Defining insulin resistance from hyperinsulinemic-euglycemic clamps

Document Type


Publication Date



OBJECTIVE: This study was designed to determine a cutoff point for identifying insulin resistance from hyperinsulinemic-euglycemic clamp studies performed at 120 mU/m(2)·min in a white population and to generate equations from routinely measured clinic and blood variables for predicting clamp-derived glucose disposal rate (GDR), i.e., insulin sensitivity. RESEARCH DESIGN AND METHODS: We assembled data from hyperinsulinemic-euglycemic clamps (120 mU/m(2)·min insulin dose) performed at the Pennington Biomedical Research Center between 2001 and 2011. Subjects were divided into subjects with diabetes (n = 51) and subjects without diabetes (n = 116) by self-report and/or fasting glucose ≥126 mg/dL. RESULTS: We found that 75% of individuals with a GDR <5.6 mg/kg fat-free mass (FFM) + 17.7·min were truly insulin resistant. Cutoff values for GDRs normalized for body weight, body surface area, or FFM were 4.9 mg/kg·min, 212.2 mg/m(2)·min, and 7.3 mg/kgFFM·min, respectively. Next, we used classification tree models to predict GDR from routinely measured clinical and biochemical variables. We found that individual insulin resistance could be estimated with good sensitivity (89%) and specificity (67%) from the homeostasis model assessment of insulin resistance (HOMA-IR) >5.9 or 2.8< HOMA-IR <5.9 with HDL <51 mg/dL. CONCLUSIONS: We developed a cutoff for defining insulin resistance from hyperinsulinemic-euglycemic clamps. Moreover, we now provide classification trees for predicting insulin resistance from routinely measured clinical and biochemical markers. These findings extend the clamp from a research tool to providing a clinically meaningful message for participants in research studies, potentially providing greater opportunity for earlier recognition of insulin resistance.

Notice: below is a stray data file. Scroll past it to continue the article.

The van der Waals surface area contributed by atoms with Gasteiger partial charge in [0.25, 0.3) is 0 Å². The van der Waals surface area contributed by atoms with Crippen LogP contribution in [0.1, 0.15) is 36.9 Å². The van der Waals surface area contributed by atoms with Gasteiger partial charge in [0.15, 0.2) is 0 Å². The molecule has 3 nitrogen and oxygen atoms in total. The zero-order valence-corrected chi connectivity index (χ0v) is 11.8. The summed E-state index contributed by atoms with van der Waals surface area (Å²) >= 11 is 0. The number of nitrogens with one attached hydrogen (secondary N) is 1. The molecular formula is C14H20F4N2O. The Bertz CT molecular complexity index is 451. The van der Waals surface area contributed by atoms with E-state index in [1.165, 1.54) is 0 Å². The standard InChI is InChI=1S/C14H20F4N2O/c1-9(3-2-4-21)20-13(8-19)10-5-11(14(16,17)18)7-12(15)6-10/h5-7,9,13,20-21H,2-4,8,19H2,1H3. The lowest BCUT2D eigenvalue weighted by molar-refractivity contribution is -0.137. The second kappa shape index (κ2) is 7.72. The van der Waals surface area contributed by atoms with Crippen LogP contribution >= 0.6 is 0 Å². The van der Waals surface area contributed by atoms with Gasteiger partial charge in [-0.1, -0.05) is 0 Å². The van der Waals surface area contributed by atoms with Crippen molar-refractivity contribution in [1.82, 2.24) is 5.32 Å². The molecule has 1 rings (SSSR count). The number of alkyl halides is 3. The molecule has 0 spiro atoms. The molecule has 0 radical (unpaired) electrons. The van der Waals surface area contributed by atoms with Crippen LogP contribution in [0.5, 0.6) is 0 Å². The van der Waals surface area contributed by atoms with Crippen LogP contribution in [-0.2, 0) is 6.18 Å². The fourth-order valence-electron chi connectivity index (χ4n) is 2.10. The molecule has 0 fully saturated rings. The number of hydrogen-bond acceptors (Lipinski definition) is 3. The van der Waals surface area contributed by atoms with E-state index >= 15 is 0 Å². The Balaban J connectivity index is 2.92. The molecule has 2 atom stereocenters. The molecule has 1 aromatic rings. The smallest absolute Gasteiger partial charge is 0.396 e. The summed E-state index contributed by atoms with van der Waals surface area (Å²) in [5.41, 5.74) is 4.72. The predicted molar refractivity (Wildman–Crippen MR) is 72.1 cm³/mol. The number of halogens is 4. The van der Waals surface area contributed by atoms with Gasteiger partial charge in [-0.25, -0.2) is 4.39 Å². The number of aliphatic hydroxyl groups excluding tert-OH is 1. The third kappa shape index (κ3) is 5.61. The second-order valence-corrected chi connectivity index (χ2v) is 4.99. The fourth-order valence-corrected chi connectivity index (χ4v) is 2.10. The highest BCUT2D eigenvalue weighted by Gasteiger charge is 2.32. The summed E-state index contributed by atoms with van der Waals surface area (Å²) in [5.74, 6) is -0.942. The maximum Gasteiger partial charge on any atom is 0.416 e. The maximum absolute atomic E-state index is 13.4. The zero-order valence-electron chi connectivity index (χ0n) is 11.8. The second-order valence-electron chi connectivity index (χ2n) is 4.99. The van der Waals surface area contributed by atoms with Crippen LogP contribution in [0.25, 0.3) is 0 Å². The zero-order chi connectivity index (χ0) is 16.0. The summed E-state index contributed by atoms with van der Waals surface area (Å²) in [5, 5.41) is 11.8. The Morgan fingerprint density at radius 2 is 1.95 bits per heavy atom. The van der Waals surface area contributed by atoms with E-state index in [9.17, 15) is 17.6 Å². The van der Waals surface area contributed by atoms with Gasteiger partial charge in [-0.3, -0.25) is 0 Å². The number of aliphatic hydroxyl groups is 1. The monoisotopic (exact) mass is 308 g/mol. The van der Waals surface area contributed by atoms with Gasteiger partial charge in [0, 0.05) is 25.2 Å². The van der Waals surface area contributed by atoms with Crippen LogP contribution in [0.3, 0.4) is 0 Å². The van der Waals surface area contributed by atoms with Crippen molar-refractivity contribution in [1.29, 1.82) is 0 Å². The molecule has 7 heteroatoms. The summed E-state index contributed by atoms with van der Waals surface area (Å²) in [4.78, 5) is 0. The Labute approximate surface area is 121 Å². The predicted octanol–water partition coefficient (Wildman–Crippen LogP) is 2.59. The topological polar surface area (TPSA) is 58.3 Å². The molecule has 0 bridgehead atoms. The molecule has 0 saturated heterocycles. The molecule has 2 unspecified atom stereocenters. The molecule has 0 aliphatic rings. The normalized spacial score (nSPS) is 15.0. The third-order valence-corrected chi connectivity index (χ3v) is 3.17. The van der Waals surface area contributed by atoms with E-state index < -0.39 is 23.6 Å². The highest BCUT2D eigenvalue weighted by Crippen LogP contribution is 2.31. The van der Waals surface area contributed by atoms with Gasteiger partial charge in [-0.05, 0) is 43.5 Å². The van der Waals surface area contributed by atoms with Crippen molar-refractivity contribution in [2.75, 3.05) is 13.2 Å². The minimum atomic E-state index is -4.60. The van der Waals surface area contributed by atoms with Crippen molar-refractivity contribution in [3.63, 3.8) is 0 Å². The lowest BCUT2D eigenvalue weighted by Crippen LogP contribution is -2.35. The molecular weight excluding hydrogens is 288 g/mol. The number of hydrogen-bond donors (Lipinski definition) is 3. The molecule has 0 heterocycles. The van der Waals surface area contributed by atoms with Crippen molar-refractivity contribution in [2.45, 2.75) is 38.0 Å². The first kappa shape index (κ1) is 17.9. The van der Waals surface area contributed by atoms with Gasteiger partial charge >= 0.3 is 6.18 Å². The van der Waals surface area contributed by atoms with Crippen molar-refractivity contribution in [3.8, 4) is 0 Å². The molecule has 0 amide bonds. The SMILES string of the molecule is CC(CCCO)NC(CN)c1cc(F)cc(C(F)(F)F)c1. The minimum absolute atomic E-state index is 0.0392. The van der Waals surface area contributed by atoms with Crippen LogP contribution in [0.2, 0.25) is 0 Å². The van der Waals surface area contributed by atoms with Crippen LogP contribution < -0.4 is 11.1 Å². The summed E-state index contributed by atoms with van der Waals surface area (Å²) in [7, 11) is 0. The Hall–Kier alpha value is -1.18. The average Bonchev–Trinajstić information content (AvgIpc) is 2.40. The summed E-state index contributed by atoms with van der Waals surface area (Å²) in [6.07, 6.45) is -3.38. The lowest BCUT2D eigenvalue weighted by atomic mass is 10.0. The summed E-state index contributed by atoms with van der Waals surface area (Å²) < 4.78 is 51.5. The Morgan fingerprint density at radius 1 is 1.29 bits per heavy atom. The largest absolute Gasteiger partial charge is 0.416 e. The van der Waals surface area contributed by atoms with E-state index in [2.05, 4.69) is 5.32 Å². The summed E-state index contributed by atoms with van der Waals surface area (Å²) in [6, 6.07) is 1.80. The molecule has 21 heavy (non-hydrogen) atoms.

Publication Source (Journal or Book title)

Diabetes care

First Page


Last Page


This document is currently not available here.